Two-thirds of repetitive strain injuries affect the wrist joint. Although force is believed to be one of the major factors, the forces involved in wrist movements have not been thoroughly characterized in vivo. Computer simulations with a musculoskeletal model of the wrist have been used to estimate wrist muscle forces, but only at maximum voluntary contraction and only involving a single degree of freedom (DOF). In this study we present a method for creating a subject-specific model that can be used to estimate muscle forces and joint torques in both degrees of freedom of the wrist over a range of torques applicable to activities of daily living. Ten young, healthy subjects applied three levels of isometric wrist torque (about 7, 15, and 25% of maximum torque) in combinations of wrist flexion-extension and radial-ulnar deviation while joint torque in both DOF and surface electromyograms (sEMG) in the five major wrist muscles were measured. To find subject-specific parameters, we followed a two-step process. First, a pre-existing, generic musculoskeletal model of the wrist was scaled to individual subjects' height. Second, we compared joint torques predicted from measured sEMG using forward simulations of muscular dynamics to measured torques and minimized this error to optimize for subject-specific model parameter values. The model parameters optimized were the maximum isometric force and tendon slack length of each muscle. Optimization constraints were added to ensure physiologically plausible combinations of parameter values. The optimization produced model parameters that 1) were in a reasonable physiological range for each test subject and 2) significantly improved the accuracy of the model’s torque estimation. Scaling the generic model reduced the root mean squared (RMS) error between predicted and measured joint torques by 2.8±4.6% (mean±SD), whereas optimizing the scaled model further reduced the RMS error by 51.4±18.9% for the torque level at which the model was optimized. Testing the optimized model at other torque levels still significantly reduced the error between predicted and measured torques compared to the scaled model (43.7±28.0% and 25.0±24.0% for lower and higher torque levels, respectively). The mean error between predicted and measured torque was 0.23±0.04, 0.30±0.04, and 1.17±0.26 Nm at the low-, mid-, and high-torque levels, respectively. The method generally reduced the error in flexion-extension (FE) more than radial-ulnar deviation (RUD), likely in part because sEMG and torque were larger in FE than in RUD. Optimizing for subject-specific model parameters significantly improved prediction over both the generic and scaled models, in both degrees of freedom of the wrist, and at all three torque levels. The presented method for creating subject-specific models can be used in future studies to quantify muscle forces and joint torques of natural wrist movements in vivo.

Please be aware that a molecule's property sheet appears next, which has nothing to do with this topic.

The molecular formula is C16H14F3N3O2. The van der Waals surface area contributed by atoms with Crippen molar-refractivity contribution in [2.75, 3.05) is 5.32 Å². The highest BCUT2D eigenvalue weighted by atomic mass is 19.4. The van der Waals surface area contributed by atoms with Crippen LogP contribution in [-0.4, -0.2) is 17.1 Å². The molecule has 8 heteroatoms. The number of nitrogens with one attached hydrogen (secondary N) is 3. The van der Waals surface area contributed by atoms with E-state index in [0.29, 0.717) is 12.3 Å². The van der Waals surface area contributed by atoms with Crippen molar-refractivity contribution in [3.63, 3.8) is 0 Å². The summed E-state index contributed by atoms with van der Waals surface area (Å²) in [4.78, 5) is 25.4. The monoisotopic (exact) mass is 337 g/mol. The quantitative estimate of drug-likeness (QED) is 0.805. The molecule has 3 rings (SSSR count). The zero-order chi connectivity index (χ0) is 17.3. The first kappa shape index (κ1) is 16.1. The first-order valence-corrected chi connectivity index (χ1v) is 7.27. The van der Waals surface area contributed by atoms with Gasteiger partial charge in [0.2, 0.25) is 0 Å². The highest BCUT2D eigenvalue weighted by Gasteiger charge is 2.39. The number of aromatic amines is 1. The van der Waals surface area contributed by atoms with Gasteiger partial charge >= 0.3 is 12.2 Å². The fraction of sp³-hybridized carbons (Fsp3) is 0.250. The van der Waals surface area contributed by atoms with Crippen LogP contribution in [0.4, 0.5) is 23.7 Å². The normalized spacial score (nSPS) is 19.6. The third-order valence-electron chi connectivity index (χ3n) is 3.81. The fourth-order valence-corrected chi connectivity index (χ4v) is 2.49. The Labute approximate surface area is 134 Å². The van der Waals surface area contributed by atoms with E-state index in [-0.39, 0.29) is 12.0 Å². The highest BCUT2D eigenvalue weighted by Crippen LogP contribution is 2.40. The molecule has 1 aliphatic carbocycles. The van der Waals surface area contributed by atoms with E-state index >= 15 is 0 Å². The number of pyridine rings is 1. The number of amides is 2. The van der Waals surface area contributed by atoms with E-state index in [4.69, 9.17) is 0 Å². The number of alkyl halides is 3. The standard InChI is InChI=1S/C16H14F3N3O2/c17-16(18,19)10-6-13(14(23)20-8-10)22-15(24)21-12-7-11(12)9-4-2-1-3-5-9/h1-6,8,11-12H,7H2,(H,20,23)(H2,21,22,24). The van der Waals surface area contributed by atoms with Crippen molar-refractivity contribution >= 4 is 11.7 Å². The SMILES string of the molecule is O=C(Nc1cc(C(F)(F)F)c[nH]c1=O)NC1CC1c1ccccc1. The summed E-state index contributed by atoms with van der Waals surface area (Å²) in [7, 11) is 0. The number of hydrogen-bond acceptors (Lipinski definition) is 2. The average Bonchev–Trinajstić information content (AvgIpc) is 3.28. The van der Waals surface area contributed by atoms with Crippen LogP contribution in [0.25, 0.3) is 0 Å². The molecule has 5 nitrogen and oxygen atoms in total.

College and Department

Ira A. Fulton College of Engineering and Technology; Mechanical Engineering



Date Submitted


Document Type





wrist, force, torque, estimation, subject-specific, musculoskeletal modeling, OpenSim



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Engineering Commons